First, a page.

Hiking has become a regular endeavour to which I look forward all week. I first discovered it a few years ago, when I used to head outside of my London flat to talk through arguments and misunderstandings. We used to call it walk-and-talk then, and I found it helped to gain perspective and take a step back from the raw emotions of a regular argument.
Now I call it hiking.
I make a point to find a new route every week and attempt to make, at least, 15 km of constant walking. I prefer it when it is in National Parks, forests, or other natural settings, and no other plans are allowed on the day. Even when I’ve taken my camera with me I forget to use it as part of the experience is to ground myself and feel connected.
Last year I trekked the Abel Tasman Coastal Track in New Zealand. It put me on the right path to closure and I have found that I am more driven and capable of managing my emotions ever since (even though I still have a long way to go).
In a way, going back to nature and learning to walk just for the pleasure of walking continues to help me keep depression and anxiety at bay. Now, I am no expert so please seek professional help if you think you might struggle with either, but here are some reasons hiking could help you, too.
1. Nature is proven to relieve stress and alleviate depression
A 2015 study by Stanford researchers found quantifiable evidence to link walking outdoors to reduced risk of depression. Participants who had walked for at least 90 minutes outdoors had reported “lower levels of rumination and showed reduced neural activity in an area of the brain linked to risk for mental illness compared with those who walked through an urban environment”.
What this means is that walking in nature can help you control overthinking.
2. Hiking can help with focusing on the task at hand
Mental health charity Mind attributes outdoor activities with a wealth of benefits for individuals struggling with mild to moderate problems with depression and anxiety.
In my experience, whenever I dedicate some time to spend outdoors my mind starts to focus. In New Zealand sometimes it was a matter of putting one foot after the other. Now it’s about listening to my friends’ stories, paying attention to wildlife, or even how to use light to my advantage in photography.
By removing the urban factor from one day a week, I’ve noticed I am more centred and I’ve started appreciating the beauty of the mundane.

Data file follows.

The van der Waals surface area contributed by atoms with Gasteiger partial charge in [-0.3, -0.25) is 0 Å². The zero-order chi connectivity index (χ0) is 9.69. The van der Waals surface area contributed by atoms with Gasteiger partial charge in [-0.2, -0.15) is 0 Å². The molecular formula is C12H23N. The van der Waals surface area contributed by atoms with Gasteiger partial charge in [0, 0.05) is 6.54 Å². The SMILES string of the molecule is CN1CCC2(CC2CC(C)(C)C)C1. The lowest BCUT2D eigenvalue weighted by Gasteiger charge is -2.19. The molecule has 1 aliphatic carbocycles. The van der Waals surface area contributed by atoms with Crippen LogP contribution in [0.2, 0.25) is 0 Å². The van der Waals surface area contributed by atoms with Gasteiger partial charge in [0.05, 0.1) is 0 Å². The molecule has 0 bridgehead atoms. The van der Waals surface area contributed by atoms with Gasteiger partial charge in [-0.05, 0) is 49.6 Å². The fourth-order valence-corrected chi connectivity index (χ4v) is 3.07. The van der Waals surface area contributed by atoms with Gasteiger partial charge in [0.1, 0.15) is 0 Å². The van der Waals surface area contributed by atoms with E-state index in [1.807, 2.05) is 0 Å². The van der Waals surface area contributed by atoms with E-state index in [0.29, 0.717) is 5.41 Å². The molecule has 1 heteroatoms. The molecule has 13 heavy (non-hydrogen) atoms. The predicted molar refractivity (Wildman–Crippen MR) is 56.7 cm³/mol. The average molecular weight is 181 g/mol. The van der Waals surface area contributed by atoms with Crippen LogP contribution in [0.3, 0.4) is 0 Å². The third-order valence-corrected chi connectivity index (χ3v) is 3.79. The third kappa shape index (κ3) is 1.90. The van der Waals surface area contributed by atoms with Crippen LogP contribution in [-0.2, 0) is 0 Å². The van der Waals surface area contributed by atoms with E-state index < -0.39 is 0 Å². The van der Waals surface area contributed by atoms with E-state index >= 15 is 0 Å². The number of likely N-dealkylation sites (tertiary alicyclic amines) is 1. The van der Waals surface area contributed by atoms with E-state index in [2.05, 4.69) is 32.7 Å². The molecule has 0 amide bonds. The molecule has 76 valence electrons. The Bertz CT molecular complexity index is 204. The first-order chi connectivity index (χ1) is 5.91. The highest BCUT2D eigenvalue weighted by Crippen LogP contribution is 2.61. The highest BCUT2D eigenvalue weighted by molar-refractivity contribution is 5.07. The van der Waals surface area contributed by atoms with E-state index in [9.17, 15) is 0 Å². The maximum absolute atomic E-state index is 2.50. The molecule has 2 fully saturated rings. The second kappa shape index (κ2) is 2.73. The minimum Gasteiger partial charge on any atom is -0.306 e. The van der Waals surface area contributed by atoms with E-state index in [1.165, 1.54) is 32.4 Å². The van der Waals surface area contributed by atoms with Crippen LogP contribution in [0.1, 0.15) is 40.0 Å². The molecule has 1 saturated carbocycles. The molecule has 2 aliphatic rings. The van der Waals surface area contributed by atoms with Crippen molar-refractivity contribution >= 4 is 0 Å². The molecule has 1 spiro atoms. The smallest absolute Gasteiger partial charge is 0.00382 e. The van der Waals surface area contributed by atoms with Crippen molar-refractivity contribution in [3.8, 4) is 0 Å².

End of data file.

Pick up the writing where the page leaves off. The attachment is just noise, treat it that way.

3. It’s a social activity which can also be enjoyed alone
Now that I’m a lot more confident, I’m happy to go on solo hikes that are a bit off the beaten path. Whenever I go back home I’ll stop by my favourite mountains and explore a route I find challenging. Or I’ll make plans that exclusively involve walking to a hike (and then hiking it).
Going outdoors makes me feel productive while it also helps me relax. Plus, having the choice of getting some of my friends to join or venture out solo puts me in control of my own mental needs.
4. It gives you a reason to travel
Loving hiking has brought about the unsuspected joy of finding new trails whenever I travel. I’ve started planning trips based on a specific trail (Mt. Snowden, I see you). It’s also helped me understand that a place’s nature is vital to appreciate local stories and histories, and should not be overlooked.
An important part of travelling is seeing, learning from, and understanding the flora and fauna of your destination. In some cases, the culture might be similar to what you’re used to yet the wildlife will be full of surprises.
So, how does one start hiking?
I genuinely wish all questions had such an easy answer. Look for the closest natural space wherever you live, put some good shoes on, and give it a try. Let me know how it goes.
Hindsight is a wonderful thing. I used to think that I had never done much hiking or trekking, although looking through pictures from trips a while ago I can see I usually ended up with my walking boots on.